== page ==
Miscellaneous REST API improvements in WordPress 6.1

Search REST resources by ID across subtypes

WordPress 6.1 includes an enhancementenhancement Enhancements are simple improvements to WordPress, such as the addition of a hook, a new feature, or an improvement to an existing feature. to the search controller, #56546, which makes it possible to retrieve a term or post object over the REST APIREST API The REST API is an acronym for the RESTful Application Program Interface (API) that uses HTTP requests to GET, PUT, POST and DELETE data. It is how the front end of an application (think “phone app” or “website”) can communicate with the data store (think “database” or “file system”) https://developer.wordpress.org/rest-api/. without knowing anything but that resource’s ID and object type.

get_post can retrieve a post of any post type so long as you know the post’s numeric ID, and get_term can retrieve a term from any taxonomyTaxonomy A taxonomy is a way to group things together. In WordPress, some common taxonomies are category, link, tag, or post format. https://codex.wordpress.org/Taxonomies#Default_Taxonomies.. Because REST objects are segregated by post type-specific endpoints, however, there has not been a clear way to get a Post with ID 78 if you don’t know whether it is a page, post, or my-cpt.

The coreCore Core is the set of software required to run WordPress. The Core Development Team builds WordPress. /search endpoint now supports ?include and ?exclude parameters which take a list of IDs, and limit results to posts matching those IDs.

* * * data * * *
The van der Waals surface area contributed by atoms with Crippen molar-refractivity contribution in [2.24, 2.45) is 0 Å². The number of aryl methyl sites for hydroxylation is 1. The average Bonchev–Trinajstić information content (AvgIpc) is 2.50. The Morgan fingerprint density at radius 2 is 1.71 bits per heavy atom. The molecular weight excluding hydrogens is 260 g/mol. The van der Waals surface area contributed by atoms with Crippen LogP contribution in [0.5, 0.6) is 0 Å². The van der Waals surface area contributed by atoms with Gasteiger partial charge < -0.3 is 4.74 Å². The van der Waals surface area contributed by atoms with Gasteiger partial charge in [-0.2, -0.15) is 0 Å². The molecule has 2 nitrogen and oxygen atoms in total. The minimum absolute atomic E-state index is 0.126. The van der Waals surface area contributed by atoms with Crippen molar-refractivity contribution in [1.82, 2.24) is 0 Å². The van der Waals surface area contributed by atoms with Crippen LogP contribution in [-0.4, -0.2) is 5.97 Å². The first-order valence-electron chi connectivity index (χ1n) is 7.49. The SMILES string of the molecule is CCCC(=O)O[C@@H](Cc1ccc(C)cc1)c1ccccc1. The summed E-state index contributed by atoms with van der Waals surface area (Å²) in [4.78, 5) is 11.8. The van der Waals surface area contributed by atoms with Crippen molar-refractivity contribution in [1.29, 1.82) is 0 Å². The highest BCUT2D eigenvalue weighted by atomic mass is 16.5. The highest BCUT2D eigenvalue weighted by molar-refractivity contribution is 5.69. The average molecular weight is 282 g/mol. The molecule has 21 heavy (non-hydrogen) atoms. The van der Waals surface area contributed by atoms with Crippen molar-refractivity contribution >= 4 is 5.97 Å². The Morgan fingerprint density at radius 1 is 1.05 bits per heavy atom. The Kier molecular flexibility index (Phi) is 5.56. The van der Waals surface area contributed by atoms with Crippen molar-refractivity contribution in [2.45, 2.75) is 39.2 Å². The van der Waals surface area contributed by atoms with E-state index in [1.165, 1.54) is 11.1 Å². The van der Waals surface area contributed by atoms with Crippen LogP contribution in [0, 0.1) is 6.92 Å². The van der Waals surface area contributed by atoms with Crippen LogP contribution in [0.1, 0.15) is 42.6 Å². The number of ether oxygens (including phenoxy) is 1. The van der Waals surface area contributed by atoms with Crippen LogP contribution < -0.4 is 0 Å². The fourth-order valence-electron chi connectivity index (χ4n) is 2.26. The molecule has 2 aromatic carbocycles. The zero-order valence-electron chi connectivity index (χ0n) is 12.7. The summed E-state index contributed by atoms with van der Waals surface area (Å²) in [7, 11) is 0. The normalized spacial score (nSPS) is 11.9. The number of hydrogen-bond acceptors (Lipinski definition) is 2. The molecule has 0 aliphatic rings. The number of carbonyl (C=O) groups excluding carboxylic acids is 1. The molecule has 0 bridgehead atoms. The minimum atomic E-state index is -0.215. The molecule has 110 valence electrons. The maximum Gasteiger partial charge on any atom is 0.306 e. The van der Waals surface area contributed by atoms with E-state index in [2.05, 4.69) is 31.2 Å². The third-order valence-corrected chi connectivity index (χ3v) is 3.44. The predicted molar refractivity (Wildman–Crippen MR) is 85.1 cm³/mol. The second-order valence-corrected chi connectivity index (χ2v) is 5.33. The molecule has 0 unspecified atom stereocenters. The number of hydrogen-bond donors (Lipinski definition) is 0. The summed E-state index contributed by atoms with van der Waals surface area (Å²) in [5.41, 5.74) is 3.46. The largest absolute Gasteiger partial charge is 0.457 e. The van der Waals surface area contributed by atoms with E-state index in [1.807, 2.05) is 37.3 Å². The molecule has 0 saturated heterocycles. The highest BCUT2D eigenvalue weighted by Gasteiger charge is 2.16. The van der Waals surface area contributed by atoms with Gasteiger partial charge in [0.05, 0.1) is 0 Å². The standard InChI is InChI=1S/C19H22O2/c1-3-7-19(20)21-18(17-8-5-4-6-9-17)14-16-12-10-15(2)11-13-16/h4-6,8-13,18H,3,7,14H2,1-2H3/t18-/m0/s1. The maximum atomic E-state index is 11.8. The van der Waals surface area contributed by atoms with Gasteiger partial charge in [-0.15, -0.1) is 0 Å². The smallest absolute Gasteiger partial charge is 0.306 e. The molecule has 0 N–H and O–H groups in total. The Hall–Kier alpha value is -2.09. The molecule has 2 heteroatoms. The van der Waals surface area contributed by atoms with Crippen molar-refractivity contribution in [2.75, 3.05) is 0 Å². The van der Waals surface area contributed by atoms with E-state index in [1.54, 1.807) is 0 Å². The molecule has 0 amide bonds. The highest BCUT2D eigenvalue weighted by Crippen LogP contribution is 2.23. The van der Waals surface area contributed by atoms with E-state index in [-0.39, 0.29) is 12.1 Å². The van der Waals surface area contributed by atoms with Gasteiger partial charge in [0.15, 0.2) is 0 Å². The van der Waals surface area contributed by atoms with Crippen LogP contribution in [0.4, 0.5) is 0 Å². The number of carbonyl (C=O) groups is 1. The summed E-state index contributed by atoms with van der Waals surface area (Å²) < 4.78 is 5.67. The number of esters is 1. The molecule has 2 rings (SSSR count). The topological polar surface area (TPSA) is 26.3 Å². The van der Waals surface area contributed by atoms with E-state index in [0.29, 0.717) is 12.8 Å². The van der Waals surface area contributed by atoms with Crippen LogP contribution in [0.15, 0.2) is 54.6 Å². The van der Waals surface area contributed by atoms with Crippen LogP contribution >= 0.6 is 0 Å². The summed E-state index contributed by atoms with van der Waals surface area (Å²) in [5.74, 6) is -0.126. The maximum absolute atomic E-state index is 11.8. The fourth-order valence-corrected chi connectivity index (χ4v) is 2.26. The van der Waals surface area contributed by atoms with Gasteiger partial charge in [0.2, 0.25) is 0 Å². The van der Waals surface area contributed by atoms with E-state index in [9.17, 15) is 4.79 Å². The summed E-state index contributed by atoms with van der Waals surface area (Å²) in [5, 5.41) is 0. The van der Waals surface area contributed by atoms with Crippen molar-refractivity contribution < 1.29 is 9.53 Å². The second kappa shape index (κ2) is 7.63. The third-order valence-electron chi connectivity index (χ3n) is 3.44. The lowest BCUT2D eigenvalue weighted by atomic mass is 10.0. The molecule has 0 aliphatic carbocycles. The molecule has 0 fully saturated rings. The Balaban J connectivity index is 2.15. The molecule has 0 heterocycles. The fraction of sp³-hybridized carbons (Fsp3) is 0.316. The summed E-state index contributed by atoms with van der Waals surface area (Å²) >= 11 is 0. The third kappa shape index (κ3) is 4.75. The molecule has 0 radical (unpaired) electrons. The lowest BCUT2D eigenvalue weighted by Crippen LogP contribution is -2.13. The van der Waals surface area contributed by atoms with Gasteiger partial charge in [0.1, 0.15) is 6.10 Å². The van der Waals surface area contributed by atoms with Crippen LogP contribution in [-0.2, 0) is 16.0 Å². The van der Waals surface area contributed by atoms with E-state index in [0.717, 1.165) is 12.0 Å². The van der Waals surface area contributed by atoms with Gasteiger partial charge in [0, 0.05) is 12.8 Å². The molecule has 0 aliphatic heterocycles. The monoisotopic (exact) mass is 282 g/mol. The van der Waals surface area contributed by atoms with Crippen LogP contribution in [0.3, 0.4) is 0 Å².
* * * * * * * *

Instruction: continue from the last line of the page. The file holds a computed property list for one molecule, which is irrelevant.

• To get post 78 when you don’t know its post type,
    • /wp/v2/search?include=78
  • To get posts 78 and 79 only if they are in the page post type,
    • /wp/v2/search?include=78,79&subtype=page
  • To search posts excluding post 78,
    • /wp/v2/search?exclude=78
  • To get term 87,
    • /wp/v2/search?type=term&include=78
  • To get term 87 only if it is a categoryCategory The 'category' taxonomy lets you group posts / content together that share a common bond. Categories are pre-defined and broad ranging.,
    • /wp/v2/search?type=term&include=78&subtype=category
  • To search terms excluding terms 87 and 88,
    • /wp/v2/search?exclude=87,88

The search endpoint supports the _embed metaMeta Meta is a term that refers to the inside workings of a group. For us, this is the team that works on internal WordPress sites like WordCamp Central and Make WordPress. parameter, so developers can therefore use the search endpoint to retrieve a full post or term response object in one request knowing only those object’s IDs.

As an example of how this could be used, imagine a custom blockBlock Block is the abstract term used to describe units of markup that, composed together, form the content or layout of a webpage using the WordPress editor. The idea combines concepts of what in the past may have achieved with shortcodes, custom HTML, and embed discovery into a single consistent API and user experience. which relates to a specific post. As of WordPress 6.1 developers can implement that block knowing only the related post’s ID, and could then create a hook to search for that post by ID and retrieve it using the Block Editor’s existing entity system: